Productivity Bargaining in Constructionby William F. Maloney, Asst. Prof. of Manpower and Industrial Relations; Grad. School of Business, Univ. of Alabama, University, Ala.,
Serial Information: Journal of the Construction Division, 1978, Vol. 104, Issue 4, Pg. 369-383
Document Type: Journal Paper
Abstract: Labor and management in the unionized sector of the construction industry have, in several instances, reacted to the growth of the nonunion sector by engaging in productivity bargaining. Collective bargaining in the industry has, historically, been characterized by union dominance. As employment in the union sector has decreased, management has begun to press for union concessions on work rules and practices in order to increase productivity and decrease unit labor costs. Productivity bargaining requires an explicit link between changes in work practices and changes in compensation. To date, the impact of productivity bargaining has not been great with regard to productivity and unit labor costs. The real impact has been on the parties' attitudes, which have become more cooperative. With the change in attitudes, the foundation has been laid for the beginning of true productivity bargaining.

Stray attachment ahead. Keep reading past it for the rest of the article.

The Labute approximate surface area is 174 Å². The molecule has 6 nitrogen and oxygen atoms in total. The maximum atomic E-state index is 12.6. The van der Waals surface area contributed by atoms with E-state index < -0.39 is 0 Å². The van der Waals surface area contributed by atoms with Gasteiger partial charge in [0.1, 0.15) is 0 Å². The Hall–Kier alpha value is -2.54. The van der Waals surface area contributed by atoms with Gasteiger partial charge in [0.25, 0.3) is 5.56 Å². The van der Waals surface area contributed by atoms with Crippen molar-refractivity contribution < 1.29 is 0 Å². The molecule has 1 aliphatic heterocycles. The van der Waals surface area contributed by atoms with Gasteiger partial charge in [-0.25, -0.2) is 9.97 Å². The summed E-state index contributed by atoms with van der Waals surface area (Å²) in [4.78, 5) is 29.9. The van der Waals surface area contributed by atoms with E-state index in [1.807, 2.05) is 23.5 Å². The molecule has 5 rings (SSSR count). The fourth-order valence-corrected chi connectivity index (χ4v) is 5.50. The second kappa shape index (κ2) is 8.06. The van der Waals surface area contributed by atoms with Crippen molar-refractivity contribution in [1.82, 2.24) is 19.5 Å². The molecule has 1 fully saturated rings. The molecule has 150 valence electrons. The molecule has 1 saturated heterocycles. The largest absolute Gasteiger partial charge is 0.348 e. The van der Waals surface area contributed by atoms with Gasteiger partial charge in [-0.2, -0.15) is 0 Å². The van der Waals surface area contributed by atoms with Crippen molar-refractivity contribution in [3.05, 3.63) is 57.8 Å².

Subject Headings: Productivity | Labor | Construction industry | Industries | Team building |
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